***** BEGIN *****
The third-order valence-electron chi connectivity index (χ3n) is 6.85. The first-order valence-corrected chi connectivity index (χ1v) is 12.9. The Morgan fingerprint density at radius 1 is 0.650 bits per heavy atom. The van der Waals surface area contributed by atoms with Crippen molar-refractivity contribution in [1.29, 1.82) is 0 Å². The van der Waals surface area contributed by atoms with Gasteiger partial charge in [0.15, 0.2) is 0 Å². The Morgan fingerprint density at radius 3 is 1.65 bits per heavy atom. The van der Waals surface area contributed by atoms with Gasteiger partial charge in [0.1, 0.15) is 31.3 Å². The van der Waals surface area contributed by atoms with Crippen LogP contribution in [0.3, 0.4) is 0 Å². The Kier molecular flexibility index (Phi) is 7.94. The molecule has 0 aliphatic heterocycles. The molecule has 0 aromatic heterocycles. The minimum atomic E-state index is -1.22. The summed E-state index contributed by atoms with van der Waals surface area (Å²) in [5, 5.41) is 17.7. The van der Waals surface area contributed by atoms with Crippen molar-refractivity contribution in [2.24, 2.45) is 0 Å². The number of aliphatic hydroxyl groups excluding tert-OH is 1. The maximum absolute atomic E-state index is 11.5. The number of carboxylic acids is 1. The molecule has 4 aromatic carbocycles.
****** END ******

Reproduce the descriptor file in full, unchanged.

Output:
The third-order valence-electron chi connectivity index (χ3n) is 6.85. The first-order valence-corrected chi connectivity index (χ1v) is 12.9. The Morgan fingerprint density at radius 1 is 0.650 bits per heavy atom. The van der Waals surface area contributed by atoms with Crippen molar-refractivity contribution in [1.29, 1.82) is 0 Å². The van der Waals surface area contributed by atoms with Gasteiger partial charge in [0.15, 0.2) is 0 Å². The Morgan fingerprint density at radius 3 is 1.65 bits per heavy atom. The van der Waals surface area contributed by atoms with Gasteiger partial charge in [0.1, 0.15) is 31.3 Å². The van der Waals surface area contributed by atoms with Crippen LogP contribution in [0.3, 0.4) is 0 Å². The Kier molecular flexibility index (Phi) is 7.94. The molecule has 0 aliphatic heterocycles. The molecule has 0 aromatic heterocycles. The minimum atomic E-state index is -1.22. The summed E-state index contributed by atoms with van der Waals surface area (Å²) in [5, 5.41) is 17.7. The van der Waals surface area contributed by atoms with Crippen molar-refractivity contribution in [2.24, 2.45) is 0 Å². The number of aliphatic hydroxyl groups excluding tert-OH is 1. The maximum absolute atomic E-state index is 11.5. The number of carboxylic acids is 1. The molecule has 4 aromatic carbocycles.